16 yr old and parties

(13 Posts)
popperdoodles Thu 11-Feb-16 18:29:46

Ds age 16 has asked if he can go to a friend's party in half term. This is the first 'party' he has been invited to and I need some perspective. He has been honest and said there will be alcohol there ( like there wouldn't be). He had said there won't be anyone he doesn't already know but doesn't know if any parents will be there. The boy's house is in an area I wouldnt normally want him hanging around in.
He is a sensible but innocent boy and I am worried about him. However as teenage parties go it could be alot worse I suppose. Any advice? What are your rules when your teens go to parties?

BigSandyBalls2015 Thu 11-Feb-16 21:23:41

I think you have to let him go as he's been upfront with you about the party and the booze. And you say he's sensible, so just have a chat about not drinking too much, set himself a limit of a couple of small beers or similar.

hopefully the parents will be there, I can't understand parents who leave kids this age to party!

Mine are a bit younger, nearly 15, but already starting to go to parties where drink is available. Again, I'm surprised parents allow this with other people's kids! I wouldn't.

randomsellotape Thu 11-Feb-16 23:29:39

If you don't want your DS walking back from the party alone, be clear about that and make sure he has enough money for a taxi back.

If (as far as you know) your DS does not have much experience of drinking alcohol, I would talk to him about that, eg check he understands that you feel the effects of alcohol after a little while not immediately, so he shouldn't drink a lot all at once.

I have also had conversations with my DS about why I think it's a bad idea to smoke weed. I don't believe my DS ever has smoked anything, but as it is not exactly unknown among that age group, I thought it best to discuss and make my own views clear.

I always like to know the exact address where my DS is going, and make clear that I want him to text me to let me know if he moves on to somewhere else.

ThroughThickAndThin01 Thu 11-Feb-16 23:32:27

I'd pick him up at designated time,

BackforGood Fri 12-Feb-16 00:06:17

Presuming you've had several conversation over time, about things like different % of alcohol in drinks, and about how you can't taste vodka in a coke, or that some of the 'fruity alcopops' are easy to knock back without you really being aware of the alcohol, and about eating before drinking, and about drugs and ways of saying no, and things like how you don't EVER have to do something you are uncomfortable with because "everyone else was" or someone is goading you......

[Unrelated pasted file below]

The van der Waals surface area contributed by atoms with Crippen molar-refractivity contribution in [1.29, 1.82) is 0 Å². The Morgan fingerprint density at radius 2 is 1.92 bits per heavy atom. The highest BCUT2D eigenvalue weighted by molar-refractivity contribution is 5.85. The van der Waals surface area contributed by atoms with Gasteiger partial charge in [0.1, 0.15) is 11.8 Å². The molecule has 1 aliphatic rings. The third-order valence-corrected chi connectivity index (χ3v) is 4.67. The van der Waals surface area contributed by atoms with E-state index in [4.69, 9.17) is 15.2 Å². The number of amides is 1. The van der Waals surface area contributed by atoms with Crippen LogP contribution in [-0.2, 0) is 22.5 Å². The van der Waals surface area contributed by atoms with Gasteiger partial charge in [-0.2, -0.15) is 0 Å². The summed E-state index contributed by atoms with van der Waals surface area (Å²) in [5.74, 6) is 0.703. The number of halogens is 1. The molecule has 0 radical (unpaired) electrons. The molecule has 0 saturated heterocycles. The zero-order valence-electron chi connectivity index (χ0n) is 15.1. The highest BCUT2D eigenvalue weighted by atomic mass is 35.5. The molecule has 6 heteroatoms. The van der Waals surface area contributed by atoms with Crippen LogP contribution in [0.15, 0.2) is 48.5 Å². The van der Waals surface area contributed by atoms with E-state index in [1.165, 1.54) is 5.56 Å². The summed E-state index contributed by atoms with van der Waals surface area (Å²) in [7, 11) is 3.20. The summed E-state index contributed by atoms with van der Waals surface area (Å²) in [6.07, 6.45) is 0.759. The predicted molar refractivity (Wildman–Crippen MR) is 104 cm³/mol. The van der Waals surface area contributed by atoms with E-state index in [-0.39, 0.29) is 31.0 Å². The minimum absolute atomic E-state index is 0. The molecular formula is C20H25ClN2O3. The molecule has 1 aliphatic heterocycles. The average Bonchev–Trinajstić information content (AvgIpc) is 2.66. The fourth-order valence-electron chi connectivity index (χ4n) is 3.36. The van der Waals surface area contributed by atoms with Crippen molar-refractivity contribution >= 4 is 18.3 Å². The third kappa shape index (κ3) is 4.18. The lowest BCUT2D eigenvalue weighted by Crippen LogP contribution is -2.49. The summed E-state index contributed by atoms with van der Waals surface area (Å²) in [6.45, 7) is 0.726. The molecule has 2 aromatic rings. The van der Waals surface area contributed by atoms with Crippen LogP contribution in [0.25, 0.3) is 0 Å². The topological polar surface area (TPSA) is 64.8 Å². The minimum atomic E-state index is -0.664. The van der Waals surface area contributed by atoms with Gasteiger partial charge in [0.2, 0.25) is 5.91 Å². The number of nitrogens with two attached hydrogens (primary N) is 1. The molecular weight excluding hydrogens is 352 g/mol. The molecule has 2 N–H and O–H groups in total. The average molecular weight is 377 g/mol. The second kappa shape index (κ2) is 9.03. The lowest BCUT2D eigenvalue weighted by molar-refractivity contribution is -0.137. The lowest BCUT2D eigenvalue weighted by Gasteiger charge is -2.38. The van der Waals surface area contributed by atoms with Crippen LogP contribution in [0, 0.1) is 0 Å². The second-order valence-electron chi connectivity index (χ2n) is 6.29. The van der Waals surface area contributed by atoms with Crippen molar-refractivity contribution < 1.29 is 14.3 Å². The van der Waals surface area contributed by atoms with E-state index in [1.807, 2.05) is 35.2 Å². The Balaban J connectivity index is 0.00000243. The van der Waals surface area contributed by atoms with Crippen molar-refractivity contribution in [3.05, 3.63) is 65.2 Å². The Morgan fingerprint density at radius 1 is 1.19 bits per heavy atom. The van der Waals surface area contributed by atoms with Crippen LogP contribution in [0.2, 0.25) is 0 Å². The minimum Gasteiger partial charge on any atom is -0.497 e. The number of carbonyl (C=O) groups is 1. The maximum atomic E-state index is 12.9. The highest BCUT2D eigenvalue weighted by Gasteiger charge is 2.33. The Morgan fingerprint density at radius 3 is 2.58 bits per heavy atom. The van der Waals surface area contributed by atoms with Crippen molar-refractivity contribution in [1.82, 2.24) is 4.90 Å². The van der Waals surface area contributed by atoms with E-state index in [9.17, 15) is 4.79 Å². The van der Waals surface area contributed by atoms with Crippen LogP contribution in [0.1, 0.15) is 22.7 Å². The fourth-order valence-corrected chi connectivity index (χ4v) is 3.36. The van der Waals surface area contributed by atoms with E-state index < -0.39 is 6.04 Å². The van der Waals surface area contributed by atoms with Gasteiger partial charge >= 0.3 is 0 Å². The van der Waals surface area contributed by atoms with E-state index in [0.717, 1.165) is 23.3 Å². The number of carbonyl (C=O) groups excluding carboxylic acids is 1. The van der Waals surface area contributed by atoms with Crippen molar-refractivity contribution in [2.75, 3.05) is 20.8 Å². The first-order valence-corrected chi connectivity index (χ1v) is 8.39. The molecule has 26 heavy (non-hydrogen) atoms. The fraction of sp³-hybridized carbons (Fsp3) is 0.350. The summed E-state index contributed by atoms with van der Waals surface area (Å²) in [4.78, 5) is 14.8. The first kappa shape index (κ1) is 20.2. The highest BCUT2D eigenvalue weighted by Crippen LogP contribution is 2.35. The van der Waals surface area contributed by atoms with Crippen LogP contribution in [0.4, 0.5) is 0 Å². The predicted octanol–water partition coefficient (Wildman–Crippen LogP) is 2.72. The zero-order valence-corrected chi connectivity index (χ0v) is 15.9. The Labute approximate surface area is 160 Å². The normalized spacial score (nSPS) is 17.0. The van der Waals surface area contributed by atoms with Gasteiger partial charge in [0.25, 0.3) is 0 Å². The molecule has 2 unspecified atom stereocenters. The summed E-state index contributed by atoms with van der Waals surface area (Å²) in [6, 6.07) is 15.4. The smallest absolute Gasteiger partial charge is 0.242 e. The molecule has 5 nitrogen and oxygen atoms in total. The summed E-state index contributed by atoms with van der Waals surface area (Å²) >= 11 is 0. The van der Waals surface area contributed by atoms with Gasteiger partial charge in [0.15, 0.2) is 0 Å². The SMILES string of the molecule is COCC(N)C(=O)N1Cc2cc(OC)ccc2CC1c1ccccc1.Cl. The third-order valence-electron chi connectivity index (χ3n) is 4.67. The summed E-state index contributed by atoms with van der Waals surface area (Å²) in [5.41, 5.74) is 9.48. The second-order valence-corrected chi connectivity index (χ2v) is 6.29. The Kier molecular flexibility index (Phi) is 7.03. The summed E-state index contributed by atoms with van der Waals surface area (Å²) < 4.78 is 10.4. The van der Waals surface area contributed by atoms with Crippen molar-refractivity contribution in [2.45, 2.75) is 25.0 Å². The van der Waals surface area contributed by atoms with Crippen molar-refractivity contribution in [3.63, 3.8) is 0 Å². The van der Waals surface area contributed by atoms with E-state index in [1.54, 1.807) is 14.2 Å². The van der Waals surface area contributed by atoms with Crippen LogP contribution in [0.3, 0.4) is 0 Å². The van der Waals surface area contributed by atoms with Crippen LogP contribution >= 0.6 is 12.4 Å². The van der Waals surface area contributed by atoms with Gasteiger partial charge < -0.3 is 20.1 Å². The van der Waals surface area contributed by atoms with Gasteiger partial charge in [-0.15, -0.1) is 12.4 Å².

Then I'd let him go and ask him if he wanted to take a can of lager / cider along with a bottle of pop. I'd also offer to pick him up and any of his mates that would like a lift home. smile

popperdoodles Fri 12-Feb-16 18:42:01

Thank you. We will let him go I think. He has never drank before, I am fairly confident in that. He says he is not interested in having a drink but I am pretty sure he will be tempted if everyone else is.

karaline Sat 13-Feb-16 07:48:41

Other good things to consider when consuming alcohol are; not drinking on an empty stomach, not mixing drinks, staying hydrated -hopefully he won't be drinking enough for dehydration and mixing to be an issue but just in case, or just in case there are others at the party who are.

Whatever everyone's intentions inexperienced drinkers can get drunker than they meant to, faster than they meant to (particularly when peer pressure is involved), and once those inhibitions are down they can want to carry on drinking and say or do things that they wouldn't ordinarily deem acceptable, so its a good time to extra careful but also to look out for friends -either because they're at risk of behaving like drunken idiots or they might be targeted by drunken idiots

Reading this back I feel like I'm making the party sound very sinister, Its most likely everything will be fine, but I think its better to talk about these things than not.

Bluelilies Sat 13-Feb-16 12:32:28

Tell him if he does want to try alcohol to go for a beer, and stay well away from spirits. Spirits are where it all starts to go badly wrong ime.

popperdoodles Tue 16-Feb-16 09:07:51

Thanks for the replies. The party was last night. We had agreed ds would text at 11pm and we would arrange a pick up time. He duely did this and asked to sleep over because everyone else was. Dh persuaded me to let him, at that point he was having a good time and said everyone was behaving well. I text him a few reminders of the rules we discussed and reassured him he could change his mind at anytime no matter what hour of the night. To cut a long story short and to avoid identifying information, there was a fight and police were called. Ds was incredibly sensible and did all the right things. We are all very tired this morning but everyone is ok and ds has seen the trouble which can be caused. I don't think he will be in a rush to go to another party for a while....

Bluelilies Tue 16-Feb-16 09:44:31

Oh dear, poor thing sad No matter how well your own kids behave neither you nor they can stop other people being stupid really.

Hope he finds some nicer parties to attend in the future.

ArmfulOfRoses Tue 16-Feb-16 10:15:47

It's sad things ended like that but we'll done to your ds, he sounds a very responsible young man smile

popperdoodles Tue 16-Feb-16 11:10:11

I am proud of how he dealt with the situation. He is sleeping still at the moment. Although I just want to protect him I do see he has to see these things for himself to understand the dangers so a learning experience.

ProfGrammaticus Tue 16-Feb-16 11:15:32

Ok I'm late to the party (!) here but our rules are - no sleeping over if the parents aren't there, no spirits, but will buy DS a couple of bottles of cider to take with him. No harm done yet, at almost seventeen.

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